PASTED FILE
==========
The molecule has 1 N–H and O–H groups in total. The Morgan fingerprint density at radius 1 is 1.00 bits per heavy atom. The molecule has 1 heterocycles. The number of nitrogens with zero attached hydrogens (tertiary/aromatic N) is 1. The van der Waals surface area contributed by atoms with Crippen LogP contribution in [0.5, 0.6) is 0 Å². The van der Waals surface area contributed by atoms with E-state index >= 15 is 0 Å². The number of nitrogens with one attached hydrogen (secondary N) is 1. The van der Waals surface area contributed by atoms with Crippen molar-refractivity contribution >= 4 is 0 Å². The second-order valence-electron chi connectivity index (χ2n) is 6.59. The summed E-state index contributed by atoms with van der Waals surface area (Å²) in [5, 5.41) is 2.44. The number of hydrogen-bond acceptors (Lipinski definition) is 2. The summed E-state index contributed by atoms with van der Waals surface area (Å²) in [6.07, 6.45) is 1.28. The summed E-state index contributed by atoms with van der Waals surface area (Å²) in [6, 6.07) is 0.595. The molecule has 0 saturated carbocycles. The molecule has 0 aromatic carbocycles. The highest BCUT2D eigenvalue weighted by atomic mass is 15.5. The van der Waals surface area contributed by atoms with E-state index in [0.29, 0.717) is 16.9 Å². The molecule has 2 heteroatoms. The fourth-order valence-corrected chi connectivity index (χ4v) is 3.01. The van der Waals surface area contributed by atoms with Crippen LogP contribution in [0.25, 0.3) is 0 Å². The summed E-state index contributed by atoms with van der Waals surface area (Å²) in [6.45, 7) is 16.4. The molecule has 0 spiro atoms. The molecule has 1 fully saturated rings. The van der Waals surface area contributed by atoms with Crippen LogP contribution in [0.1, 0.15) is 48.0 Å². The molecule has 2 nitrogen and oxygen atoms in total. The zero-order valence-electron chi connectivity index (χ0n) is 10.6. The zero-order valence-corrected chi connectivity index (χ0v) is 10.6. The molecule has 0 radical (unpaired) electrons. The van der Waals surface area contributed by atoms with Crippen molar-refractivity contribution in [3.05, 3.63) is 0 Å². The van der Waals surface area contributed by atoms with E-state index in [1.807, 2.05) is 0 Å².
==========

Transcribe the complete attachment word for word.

The molecule has 1 N–H and O–H groups in total. The Morgan fingerprint density at radius 1 is 1.00 bits per heavy atom. The molecule has 1 heterocycles. The number of nitrogens with zero attached hydrogens (tertiary/aromatic N) is 1. The van der Waals surface area contributed by atoms with Crippen LogP contribution in [0.5, 0.6) is 0 Å². The van der Waals surface area contributed by atoms with E-state index >= 15 is 0 Å². The number of nitrogens with one attached hydrogen (secondary N) is 1. The van der Waals surface area contributed by atoms with Crippen molar-refractivity contribution >= 4 is 0 Å². The second-order valence-electron chi connectivity index (χ2n) is 6.59. The summed E-state index contributed by atoms with van der Waals surface area (Å²) in [5, 5.41) is 2.44. The number of hydrogen-bond acceptors (Lipinski definition) is 2. The summed E-state index contributed by atoms with van der Waals surface area (Å²) in [6.07, 6.45) is 1.28. The summed E-state index contributed by atoms with van der Waals surface area (Å²) in [6, 6.07) is 0.595. The molecule has 0 saturated carbocycles. The molecule has 0 aromatic carbocycles. The highest BCUT2D eigenvalue weighted by atomic mass is 15.5. The van der Waals surface area contributed by atoms with E-state index in [0.29, 0.717) is 16.9 Å². The molecule has 2 heteroatoms. The fourth-order valence-corrected chi connectivity index (χ4v) is 3.01. The van der Waals surface area contributed by atoms with Crippen LogP contribution in [0.25, 0.3) is 0 Å². The summed E-state index contributed by atoms with van der Waals surface area (Å²) in [6.45, 7) is 16.4. The molecule has 0 spiro atoms. The molecule has 1 fully saturated rings. The van der Waals surface area contributed by atoms with Crippen LogP contribution in [0.1, 0.15) is 48.0 Å². The molecule has 2 nitrogen and oxygen atoms in total. The zero-order valence-electron chi connectivity index (χ0n) is 10.6. The zero-order valence-corrected chi connectivity index (χ0v) is 10.6. The molecule has 0 radical (unpaired) electrons. The van der Waals surface area contributed by atoms with Crippen molar-refractivity contribution in [3.05, 3.63) is 0 Å². The van der Waals surface area contributed by atoms with E-state index in [1.807, 2.05) is 0 Å².